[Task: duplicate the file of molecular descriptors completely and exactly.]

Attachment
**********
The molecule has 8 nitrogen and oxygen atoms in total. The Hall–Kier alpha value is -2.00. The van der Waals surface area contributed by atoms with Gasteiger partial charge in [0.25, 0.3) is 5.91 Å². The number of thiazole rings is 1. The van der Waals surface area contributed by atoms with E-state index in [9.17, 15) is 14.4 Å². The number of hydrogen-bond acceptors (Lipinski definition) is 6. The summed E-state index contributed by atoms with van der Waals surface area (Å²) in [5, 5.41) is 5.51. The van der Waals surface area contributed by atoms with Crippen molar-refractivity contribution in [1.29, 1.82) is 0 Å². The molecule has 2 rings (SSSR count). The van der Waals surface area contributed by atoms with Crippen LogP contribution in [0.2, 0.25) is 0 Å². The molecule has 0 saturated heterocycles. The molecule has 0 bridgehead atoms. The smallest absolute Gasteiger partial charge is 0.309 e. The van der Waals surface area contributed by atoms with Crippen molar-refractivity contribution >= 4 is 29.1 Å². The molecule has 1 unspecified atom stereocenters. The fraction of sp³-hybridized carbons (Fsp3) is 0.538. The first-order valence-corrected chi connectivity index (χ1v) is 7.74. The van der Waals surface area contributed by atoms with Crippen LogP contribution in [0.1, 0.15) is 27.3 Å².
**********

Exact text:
The molecule has 8 nitrogen and oxygen atoms in total. The Hall–Kier alpha value is -2.00. The van der Waals surface area contributed by atoms with Gasteiger partial charge in [0.25, 0.3) is 5.91 Å². The number of thiazole rings is 1. The van der Waals surface area contributed by atoms with E-state index in [9.17, 15) is 14.4 Å². The number of hydrogen-bond acceptors (Lipinski definition) is 6. The summed E-state index contributed by atoms with van der Waals surface area (Å²) in [5, 5.41) is 5.51. The van der Waals surface area contributed by atoms with Crippen molar-refractivity contribution in [1.29, 1.82) is 0 Å². The molecule has 2 rings (SSSR count). The van der Waals surface area contributed by atoms with Crippen LogP contribution in [0.2, 0.25) is 0 Å². The molecule has 0 saturated heterocycles. The molecule has 0 bridgehead atoms. The smallest absolute Gasteiger partial charge is 0.309 e. The van der Waals surface area contributed by atoms with Crippen molar-refractivity contribution >= 4 is 29.1 Å². The molecule has 1 unspecified atom stereocenters. The fraction of sp³-hybridized carbons (Fsp3) is 0.538. The first-order valence-corrected chi connectivity index (χ1v) is 7.74. The van der Waals surface area contributed by atoms with Crippen LogP contribution in [0.1, 0.15) is 27.3 Å².